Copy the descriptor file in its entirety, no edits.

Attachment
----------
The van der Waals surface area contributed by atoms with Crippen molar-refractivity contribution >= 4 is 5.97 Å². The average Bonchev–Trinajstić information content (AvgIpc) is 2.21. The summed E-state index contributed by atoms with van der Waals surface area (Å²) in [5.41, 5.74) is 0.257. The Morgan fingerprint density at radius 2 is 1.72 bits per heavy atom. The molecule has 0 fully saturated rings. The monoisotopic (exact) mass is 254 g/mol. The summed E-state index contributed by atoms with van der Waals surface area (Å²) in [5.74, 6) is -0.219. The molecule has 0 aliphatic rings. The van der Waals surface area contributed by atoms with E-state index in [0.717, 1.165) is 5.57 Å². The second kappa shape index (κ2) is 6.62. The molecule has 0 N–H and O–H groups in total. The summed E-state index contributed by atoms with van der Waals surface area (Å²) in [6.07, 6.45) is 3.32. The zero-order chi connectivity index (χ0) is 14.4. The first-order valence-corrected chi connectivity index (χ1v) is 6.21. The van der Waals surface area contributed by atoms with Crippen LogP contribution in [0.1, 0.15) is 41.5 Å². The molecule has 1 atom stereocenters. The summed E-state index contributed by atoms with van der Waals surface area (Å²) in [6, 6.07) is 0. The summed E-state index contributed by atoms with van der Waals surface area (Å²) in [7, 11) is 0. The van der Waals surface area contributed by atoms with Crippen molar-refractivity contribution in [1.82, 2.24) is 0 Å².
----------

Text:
The van der Waals surface area contributed by atoms with Crippen molar-refractivity contribution >= 4 is 5.97 Å². The average Bonchev–Trinajstić information content (AvgIpc) is 2.21. The summed E-state index contributed by atoms with van der Waals surface area (Å²) in [5.41, 5.74) is 0.257. The Morgan fingerprint density at radius 2 is 1.72 bits per heavy atom. The molecule has 0 fully saturated rings. The monoisotopic (exact) mass is 254 g/mol. The summed E-state index contributed by atoms with van der Waals surface area (Å²) in [5.74, 6) is -0.219. The molecule has 0 aliphatic rings. The van der Waals surface area contributed by atoms with E-state index in [0.717, 1.165) is 5.57 Å². The second kappa shape index (κ2) is 6.62. The molecule has 0 N–H and O–H groups in total. The summed E-state index contributed by atoms with van der Waals surface area (Å²) in [6.07, 6.45) is 3.32. The zero-order chi connectivity index (χ0) is 14.4. The first-order valence-corrected chi connectivity index (χ1v) is 6.21. The van der Waals surface area contributed by atoms with Crippen LogP contribution in [0.1, 0.15) is 41.5 Å². The molecule has 1 atom stereocenters. The summed E-state index contributed by atoms with van der Waals surface area (Å²) in [6, 6.07) is 0. The summed E-state index contributed by atoms with van der Waals surface area (Å²) in [7, 11) is 0. The van der Waals surface area contributed by atoms with Crippen molar-refractivity contribution in [1.82, 2.24) is 0 Å².